Renal Failure

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Overview of Renal Failure

Commonly known as kidney failure, this condition occurs when kidneys fail to adequately or completely perform their natural function. Kidneys are the human body’s natural garbage disposal mechanism, filtering and disposing off metabolic wastes and toxins from the blood. When they are unable to perform this function at an optimal level (or at all, in severe cases), these toxins continue to reside in the blood, ultimately becoming poison for other systems. This, in turn, considerably raises the risk for contracting other long-term fatal diseases. Renal failure is usually of two types: acute renal failure (also called acute kidney injury, or AKI) and chronic kidney disease (CKD). Acute renal failure is usually sudden and spontaneous, and can be the result of a number of factors that are important to determine before it can be treated. Chronic kidney disease, on the other hand, usually develops over time and can either be due to genetic disposition, long-term kidney problems or progression from another disease that ultimately starts afflicting the kidneys.  Renal failure usually ends with a person requiring either a kidney transplant or ongoing hemodialysis treatment to artificially replicate kidney function every few days.

Causes and Risk Factors of Renal Failure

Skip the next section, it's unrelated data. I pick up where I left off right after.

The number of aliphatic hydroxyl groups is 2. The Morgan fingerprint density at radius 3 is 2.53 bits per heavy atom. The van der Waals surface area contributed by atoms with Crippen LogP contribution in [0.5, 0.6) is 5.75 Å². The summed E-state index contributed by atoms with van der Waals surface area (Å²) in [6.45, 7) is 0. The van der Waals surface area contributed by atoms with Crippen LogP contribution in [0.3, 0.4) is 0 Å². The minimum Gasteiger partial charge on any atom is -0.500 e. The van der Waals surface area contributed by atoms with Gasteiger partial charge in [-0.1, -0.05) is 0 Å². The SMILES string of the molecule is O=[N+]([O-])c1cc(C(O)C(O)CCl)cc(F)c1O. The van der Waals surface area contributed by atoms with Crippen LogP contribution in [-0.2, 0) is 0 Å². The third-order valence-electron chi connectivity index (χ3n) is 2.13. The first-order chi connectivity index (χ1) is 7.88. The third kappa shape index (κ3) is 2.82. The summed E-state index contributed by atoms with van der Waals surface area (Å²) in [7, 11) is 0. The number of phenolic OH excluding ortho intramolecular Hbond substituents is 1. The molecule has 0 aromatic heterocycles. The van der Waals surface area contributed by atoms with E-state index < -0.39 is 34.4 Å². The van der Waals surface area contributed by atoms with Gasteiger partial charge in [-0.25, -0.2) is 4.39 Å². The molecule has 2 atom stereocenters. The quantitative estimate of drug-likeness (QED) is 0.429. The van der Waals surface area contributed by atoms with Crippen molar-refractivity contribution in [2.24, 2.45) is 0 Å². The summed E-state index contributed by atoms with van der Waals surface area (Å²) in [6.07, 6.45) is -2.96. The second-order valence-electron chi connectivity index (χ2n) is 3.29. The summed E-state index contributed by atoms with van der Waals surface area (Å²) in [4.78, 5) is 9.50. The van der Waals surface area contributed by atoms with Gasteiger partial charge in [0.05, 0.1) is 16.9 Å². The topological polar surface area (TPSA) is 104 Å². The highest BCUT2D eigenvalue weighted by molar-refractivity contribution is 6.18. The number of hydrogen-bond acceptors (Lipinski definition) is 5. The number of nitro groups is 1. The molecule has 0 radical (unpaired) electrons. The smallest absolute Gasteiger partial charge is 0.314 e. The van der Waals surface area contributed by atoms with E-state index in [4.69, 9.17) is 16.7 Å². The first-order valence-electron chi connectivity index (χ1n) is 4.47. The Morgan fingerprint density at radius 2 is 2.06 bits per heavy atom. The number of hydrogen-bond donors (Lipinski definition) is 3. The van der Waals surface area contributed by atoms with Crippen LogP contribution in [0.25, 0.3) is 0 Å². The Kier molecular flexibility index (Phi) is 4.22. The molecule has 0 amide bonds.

The causes for renal failure vary by the type of failure that has occurred. In cases of acute renal failure, it’s usually a sudden trauma to the kidney that will result in this condition. The trauma can include an accident that physically damages the kidney, or a lack of blood supply to the organ for prolonged periods of time. An abnormally high concentration of blood toxins can also lead to acute kidney failure, which usually happens due to drug overdose. Therefore, drug addicts stand a higher risk of contracting acute renal failure.

Chronic kidney disease progresses overtime, and can often be due to genetic predisposition. This, combined especially with diabetes and hypertension, make the likelihood of disease manifestation even more profound. Chronic kidney disease is usually not easily treatable and often results in requirement for transplant or dialysis.

Signs and Symptoms of Renal Failure

The symptoms of renal failure, unfortunately, do not start to manifest until rather late, where the disease has already progressed considerably. A common indicator of renal failure (or conditions leading to it) is lower production of urine (below 400 mL/day in adults), which results in higher levels of water being retained in the body. Other symptoms include high blood urea concentrations, itching and pain in lower back, abnormal heartbeat and palpitations, swelling in limbs and extremities, nausea and fatigue etc. Renal failure may also result in stark changes to the color and odor of urine and its frequency.